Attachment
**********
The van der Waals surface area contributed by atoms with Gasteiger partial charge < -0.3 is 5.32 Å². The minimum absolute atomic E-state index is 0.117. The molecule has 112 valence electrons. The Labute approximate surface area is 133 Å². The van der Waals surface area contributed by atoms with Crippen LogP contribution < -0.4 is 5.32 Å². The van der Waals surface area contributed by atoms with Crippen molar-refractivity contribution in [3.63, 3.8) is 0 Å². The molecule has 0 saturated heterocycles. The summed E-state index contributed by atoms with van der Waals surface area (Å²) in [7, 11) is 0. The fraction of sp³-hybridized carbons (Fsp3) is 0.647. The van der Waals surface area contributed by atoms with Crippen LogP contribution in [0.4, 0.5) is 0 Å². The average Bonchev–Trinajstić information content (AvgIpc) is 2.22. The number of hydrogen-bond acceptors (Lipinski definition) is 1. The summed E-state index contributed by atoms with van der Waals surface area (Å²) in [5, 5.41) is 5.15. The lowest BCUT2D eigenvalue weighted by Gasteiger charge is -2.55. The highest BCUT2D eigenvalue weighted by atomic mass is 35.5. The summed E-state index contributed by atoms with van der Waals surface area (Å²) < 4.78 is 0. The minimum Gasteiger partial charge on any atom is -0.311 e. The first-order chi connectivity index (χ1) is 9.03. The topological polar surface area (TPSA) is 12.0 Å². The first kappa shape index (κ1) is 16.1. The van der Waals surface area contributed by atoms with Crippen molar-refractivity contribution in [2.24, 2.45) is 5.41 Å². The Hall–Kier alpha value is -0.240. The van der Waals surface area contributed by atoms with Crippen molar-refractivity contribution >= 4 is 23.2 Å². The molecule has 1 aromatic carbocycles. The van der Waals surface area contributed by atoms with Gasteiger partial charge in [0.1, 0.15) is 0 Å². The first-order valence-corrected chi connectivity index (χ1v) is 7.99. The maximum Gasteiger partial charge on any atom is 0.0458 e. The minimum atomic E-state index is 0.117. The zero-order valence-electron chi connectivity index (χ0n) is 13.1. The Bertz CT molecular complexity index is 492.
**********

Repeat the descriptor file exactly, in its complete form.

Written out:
The van der Waals surface area contributed by atoms with Gasteiger partial charge < -0.3 is 5.32 Å². The minimum absolute atomic E-state index is 0.117. The molecule has 112 valence electrons. The Labute approximate surface area is 133 Å². The van der Waals surface area contributed by atoms with Crippen LogP contribution < -0.4 is 5.32 Å². The van der Waals surface area contributed by atoms with Crippen molar-refractivity contribution in [3.63, 3.8) is 0 Å². The molecule has 0 saturated heterocycles. The summed E-state index contributed by atoms with van der Waals surface area (Å²) in [7, 11) is 0. The fraction of sp³-hybridized carbons (Fsp3) is 0.647. The van der Waals surface area contributed by atoms with Crippen LogP contribution in [0.4, 0.5) is 0 Å². The average Bonchev–Trinajstić information content (AvgIpc) is 2.22. The number of hydrogen-bond acceptors (Lipinski definition) is 1. The summed E-state index contributed by atoms with van der Waals surface area (Å²) in [5, 5.41) is 5.15. The lowest BCUT2D eigenvalue weighted by Gasteiger charge is -2.55. The highest BCUT2D eigenvalue weighted by atomic mass is 35.5. The summed E-state index contributed by atoms with van der Waals surface area (Å²) < 4.78 is 0. The minimum Gasteiger partial charge on any atom is -0.311 e. The first-order chi connectivity index (χ1) is 9.03. The topological polar surface area (TPSA) is 12.0 Å². The first kappa shape index (κ1) is 16.1. The van der Waals surface area contributed by atoms with Crippen molar-refractivity contribution in [2.24, 2.45) is 5.41 Å². The Hall–Kier alpha value is -0.240. The van der Waals surface area contributed by atoms with Crippen molar-refractivity contribution >= 4 is 23.2 Å². The molecule has 1 aromatic carbocycles. The van der Waals surface area contributed by atoms with Gasteiger partial charge in [0.1, 0.15) is 0 Å². The first-order valence-corrected chi connectivity index (χ1v) is 7.99. The maximum Gasteiger partial charge on any atom is 0.0458 e. The minimum atomic E-state index is 0.117. The zero-order valence-electron chi connectivity index (χ0n) is 13.1. The Bertz CT molecular complexity index is 492.